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Encyclopedia > Lei (Hawaii)
Woman wearing a lei and making the shaka sign
Woman wearing a lei and making the shaka sign

Lei is a Hawaiian word for a garland or wreath. The most popular concept of a lei in hawaiian culture is a wreath of flowers draped around the neck presented upon arriving or leaving as a symbol of affection. This concept was popularized through tourism between the Hawaiian Islands and the continental United States in the 19th and 20th centuries. Image File history File linksMetadata Hang_loose_brudda. ... Image File history File linksMetadata Hang_loose_brudda. ... This article or section is missing needed references or citation of sources. ... The Hawaiian language is an Austronesian language that takes its name from that of the largest island in the tropical North Pacific archipelago where it developed. ... For other articles with similar names, see Flower (disambiguation). ... Tourists at Oahu island, Hawaii Tourism is the act of travel for predominantly recreational or leisure purposes, and also refers to the provision of services in support of this act. ... Map of the Hawaiian Islands, a chain of islands that stretches 2,400 km in a northwesterly direction from the southern tip of the Island of Hawai‘i. ...

More loosely defined, a lei is any series of objects strung together with the intent to be worn. A lei (na lei is the plural in the Hawaiian language) may be composed of a pattern or series of just about anything, but most commonly consists of fresh natural foliage such as flowers, vines, or fern fronds. Among the flowers used are the plumeria, lehua blossom or the orchid, though maile leaves are extremely popular as well as traditional among hula dancers. The Hawaiian language is an Austronesian language that takes its name from that of the largest island in the tropical North Pacific archipelago where it developed. ... Species 7-8 species including: Plumeria alba Plumeria inodora Plumeria obtusa Plumeria pudica Plumeria rubra (Also known as Plumeria acutifolia) Plumeria stenopetala Plumeria stenophylla Plumeria (common name Frangipani; syn. ... Metrosideros is a genus of tree native to the islands of the Pacific Ocean, including the Bonin Islands, Polynesia, and Melanesia. ... Orchid re-directs here; for alternate uses see Orchid (disambiguation) Genera Over 800 See List of Orchidaceae genera. ... Maile (pronounced MY-lay) Alyxia oliviformis (chain resembling olive) is a flowering vine in the family Apocynaceae that can be found in native forests of the Hawaiian Islands. ... Hula kahiko performance in Hawaii Volcanoes National Park Hula is often performed as a form of prayer at official state functions in Hawaii. ...

Other types of lei may include sea shells, feathers, plastic flowers, fabric, paper (including origami and monetary bills), candy, or anything that can be strung together in a series or pattern and worn as a wreath or a necklace. The traditional crane and papers of the same size used to fold it A paper Pegasus designed by F. Kawahata Origami (Japanese: 折り紙 ori, to fold, and kami, paper folding paper) is the art of paper folding. ...

The three different methods of making lei are: to string the material of the lei usually with a needle through the middle of the flower; to tie each flower individually by the stem; and, last but not least, to make three separate strings of flowers and then braid them together. The last one is reserved as a display of prominent affection or love. A stem is the above ground axis of a vascular plant. ... A braid Step by step creation of a basic braid using three strings To braid is to interweave or twine three or more separate strands of one or more materials in a diagonally overlapping pattern. ... Love is a profound feeling of tender affection for or intense attraction to another. ...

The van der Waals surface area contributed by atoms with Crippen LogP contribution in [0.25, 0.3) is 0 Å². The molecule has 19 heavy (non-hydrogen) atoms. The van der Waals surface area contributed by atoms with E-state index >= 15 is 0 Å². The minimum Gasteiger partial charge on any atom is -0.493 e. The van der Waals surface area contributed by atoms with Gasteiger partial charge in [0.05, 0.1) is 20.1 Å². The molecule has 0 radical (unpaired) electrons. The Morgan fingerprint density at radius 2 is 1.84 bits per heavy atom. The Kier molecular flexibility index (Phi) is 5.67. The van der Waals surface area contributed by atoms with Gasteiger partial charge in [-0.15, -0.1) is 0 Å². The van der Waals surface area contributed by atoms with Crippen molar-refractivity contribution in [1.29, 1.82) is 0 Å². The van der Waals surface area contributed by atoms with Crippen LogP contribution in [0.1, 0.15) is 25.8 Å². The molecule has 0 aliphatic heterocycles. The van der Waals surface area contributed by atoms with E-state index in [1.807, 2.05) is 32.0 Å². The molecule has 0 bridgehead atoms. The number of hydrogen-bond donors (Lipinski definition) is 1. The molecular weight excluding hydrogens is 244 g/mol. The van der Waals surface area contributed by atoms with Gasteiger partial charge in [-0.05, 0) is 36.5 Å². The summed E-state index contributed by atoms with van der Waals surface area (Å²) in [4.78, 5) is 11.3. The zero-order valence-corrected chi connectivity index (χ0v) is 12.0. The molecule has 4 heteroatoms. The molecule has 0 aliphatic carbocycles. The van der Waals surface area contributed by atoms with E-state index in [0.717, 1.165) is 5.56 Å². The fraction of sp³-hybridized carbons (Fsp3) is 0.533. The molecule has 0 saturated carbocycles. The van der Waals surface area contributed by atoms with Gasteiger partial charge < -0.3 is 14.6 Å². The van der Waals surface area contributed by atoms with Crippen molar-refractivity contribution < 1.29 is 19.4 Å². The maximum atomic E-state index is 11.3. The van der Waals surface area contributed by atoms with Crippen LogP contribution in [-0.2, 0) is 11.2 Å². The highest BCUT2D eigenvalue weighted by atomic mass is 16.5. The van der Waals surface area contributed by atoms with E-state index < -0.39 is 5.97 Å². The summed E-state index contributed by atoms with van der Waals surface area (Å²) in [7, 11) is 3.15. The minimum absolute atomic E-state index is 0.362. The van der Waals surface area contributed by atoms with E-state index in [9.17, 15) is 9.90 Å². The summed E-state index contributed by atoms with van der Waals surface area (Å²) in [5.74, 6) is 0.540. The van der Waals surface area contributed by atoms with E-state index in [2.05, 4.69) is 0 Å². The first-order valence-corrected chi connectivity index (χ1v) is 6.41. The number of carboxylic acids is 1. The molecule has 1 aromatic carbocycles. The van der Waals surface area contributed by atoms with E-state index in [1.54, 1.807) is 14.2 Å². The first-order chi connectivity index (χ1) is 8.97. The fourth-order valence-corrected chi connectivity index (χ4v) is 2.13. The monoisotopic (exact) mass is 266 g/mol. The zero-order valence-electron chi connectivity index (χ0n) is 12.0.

In Polynesian cultures, a lei is something that is created by someone and given to another with the intent to decorate that person for an emotional reason—usually as a sign of affection. Common reasons include greeting, farewell, love, friendship, appreciation, congratulation, recognition, or to otherwise draw attention to the recipient. Polynesians settled the vast Polynesian triangle by 700AD Polynesian culture refers to the aboriginal culture of the Polynesian-speaking peoples of Polynesia and the Polynesian outliers. ...

Among residents of Hawaiʻi, the most popular occasions at which lei can be found are birthdays and graduations. It is not uncommon for a high school or college graduate to be seen wearing so many lei that they reach his or her ears or higher.

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  Results from FactBites:
Hawaii history - the history of the Hawaiian lei (0 words)
The lei custom was introduced to the Hawaiian Islands by early Polynesian voyagers, who took an incredible journey from Tahiti, navigating by the stars in sailing canoes.
Leis were constructed of flowers, leaves, shells, seeds, nuts, feathers, and even bone and teeth of various animals.
It is said that departing visitors would throw their lei into the sea as the ship passed Diamond Head, in the hopes that like the lei, they too would return to the islands again some day.
Hawaiian Island Weddings - Lei Etiquette (436 words)
Open leis are worn with the middle of the lei hanging in the middle of the neck and the open ends evenly down the front.
Leis can be incorporated into a wedding ceremony to symbolize the uniting of the couple and/or their friends and families.
Leis can also be incorporated into a Bar Mitzvah or Bat Mitzvah ceremony to recognize the guest of honor as well as their family.
  More results at FactBites »



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